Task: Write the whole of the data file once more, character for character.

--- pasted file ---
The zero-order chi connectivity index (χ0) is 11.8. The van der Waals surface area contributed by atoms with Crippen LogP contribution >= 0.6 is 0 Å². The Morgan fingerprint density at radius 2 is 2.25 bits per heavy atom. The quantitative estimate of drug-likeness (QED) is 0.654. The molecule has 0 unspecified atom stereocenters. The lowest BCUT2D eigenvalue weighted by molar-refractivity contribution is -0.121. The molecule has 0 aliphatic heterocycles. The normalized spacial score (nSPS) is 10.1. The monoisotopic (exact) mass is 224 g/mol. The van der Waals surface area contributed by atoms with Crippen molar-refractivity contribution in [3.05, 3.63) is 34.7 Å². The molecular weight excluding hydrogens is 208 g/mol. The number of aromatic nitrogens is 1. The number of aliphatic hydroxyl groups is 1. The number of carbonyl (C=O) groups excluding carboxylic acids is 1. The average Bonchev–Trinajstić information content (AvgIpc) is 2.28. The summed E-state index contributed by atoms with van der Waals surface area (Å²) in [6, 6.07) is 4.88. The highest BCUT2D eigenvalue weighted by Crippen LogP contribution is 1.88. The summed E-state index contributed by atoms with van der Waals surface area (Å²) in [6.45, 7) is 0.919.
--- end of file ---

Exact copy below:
The zero-order chi connectivity index (χ0) is 11.8. The van der Waals surface area contributed by atoms with Crippen LogP contribution >= 0.6 is 0 Å². The Morgan fingerprint density at radius 2 is 2.25 bits per heavy atom. The quantitative estimate of drug-likeness (QED) is 0.654. The molecule has 0 unspecified atom stereocenters. The lowest BCUT2D eigenvalue weighted by molar-refractivity contribution is -0.121. The molecule has 0 aliphatic heterocycles. The normalized spacial score (nSPS) is 10.1. The monoisotopic (exact) mass is 224 g/mol. The van der Waals surface area contributed by atoms with Crippen molar-refractivity contribution in [3.05, 3.63) is 34.7 Å². The molecular weight excluding hydrogens is 208 g/mol. The number of aromatic nitrogens is 1. The number of aliphatic hydroxyl groups is 1. The number of carbonyl (C=O) groups excluding carboxylic acids is 1. The average Bonchev–Trinajstić information content (AvgIpc) is 2.28. The summed E-state index contributed by atoms with van der Waals surface area (Å²) in [6, 6.07) is 4.88. The highest BCUT2D eigenvalue weighted by Crippen LogP contribution is 1.88. The summed E-state index contributed by atoms with van der Waals surface area (Å²) in [6.45, 7) is 0.919.